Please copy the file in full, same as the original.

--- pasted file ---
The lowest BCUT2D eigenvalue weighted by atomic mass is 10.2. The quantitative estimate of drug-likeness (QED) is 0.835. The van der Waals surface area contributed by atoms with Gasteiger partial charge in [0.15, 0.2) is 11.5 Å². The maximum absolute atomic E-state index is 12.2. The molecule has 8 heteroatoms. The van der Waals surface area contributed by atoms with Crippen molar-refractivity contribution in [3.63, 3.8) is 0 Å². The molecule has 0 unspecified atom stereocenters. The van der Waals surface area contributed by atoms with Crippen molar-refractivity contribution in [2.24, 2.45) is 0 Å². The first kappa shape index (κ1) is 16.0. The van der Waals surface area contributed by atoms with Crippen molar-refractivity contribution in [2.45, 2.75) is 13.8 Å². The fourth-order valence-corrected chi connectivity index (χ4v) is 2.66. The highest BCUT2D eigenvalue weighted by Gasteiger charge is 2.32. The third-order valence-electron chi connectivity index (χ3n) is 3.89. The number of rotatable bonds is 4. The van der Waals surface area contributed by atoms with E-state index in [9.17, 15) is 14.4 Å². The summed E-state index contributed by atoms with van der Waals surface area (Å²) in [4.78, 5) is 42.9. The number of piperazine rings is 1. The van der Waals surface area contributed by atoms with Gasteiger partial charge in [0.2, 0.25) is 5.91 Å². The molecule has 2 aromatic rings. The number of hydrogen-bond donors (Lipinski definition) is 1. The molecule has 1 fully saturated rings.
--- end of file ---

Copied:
The lowest BCUT2D eigenvalue weighted by atomic mass is 10.2. The quantitative estimate of drug-likeness (QED) is 0.835. The van der Waals surface area contributed by atoms with Gasteiger partial charge in [0.15, 0.2) is 11.5 Å². The maximum absolute atomic E-state index is 12.2. The molecule has 8 heteroatoms. The van der Waals surface area contributed by atoms with Crippen molar-refractivity contribution in [3.63, 3.8) is 0 Å². The molecule has 0 unspecified atom stereocenters. The van der Waals surface area contributed by atoms with Crippen molar-refractivity contribution in [2.24, 2.45) is 0 Å². The first kappa shape index (κ1) is 16.0. The van der Waals surface area contributed by atoms with Crippen molar-refractivity contribution in [2.45, 2.75) is 13.8 Å². The fourth-order valence-corrected chi connectivity index (χ4v) is 2.66. The highest BCUT2D eigenvalue weighted by Gasteiger charge is 2.32. The third-order valence-electron chi connectivity index (χ3n) is 3.89. The number of rotatable bonds is 4. The van der Waals surface area contributed by atoms with E-state index in [9.17, 15) is 14.4 Å². The summed E-state index contributed by atoms with van der Waals surface area (Å²) in [4.78, 5) is 42.9. The number of piperazine rings is 1. The van der Waals surface area contributed by atoms with Gasteiger partial charge in [0.2, 0.25) is 5.91 Å². The molecule has 2 aromatic rings. The number of hydrogen-bond donors (Lipinski definition) is 1. The molecule has 1 fully saturated rings.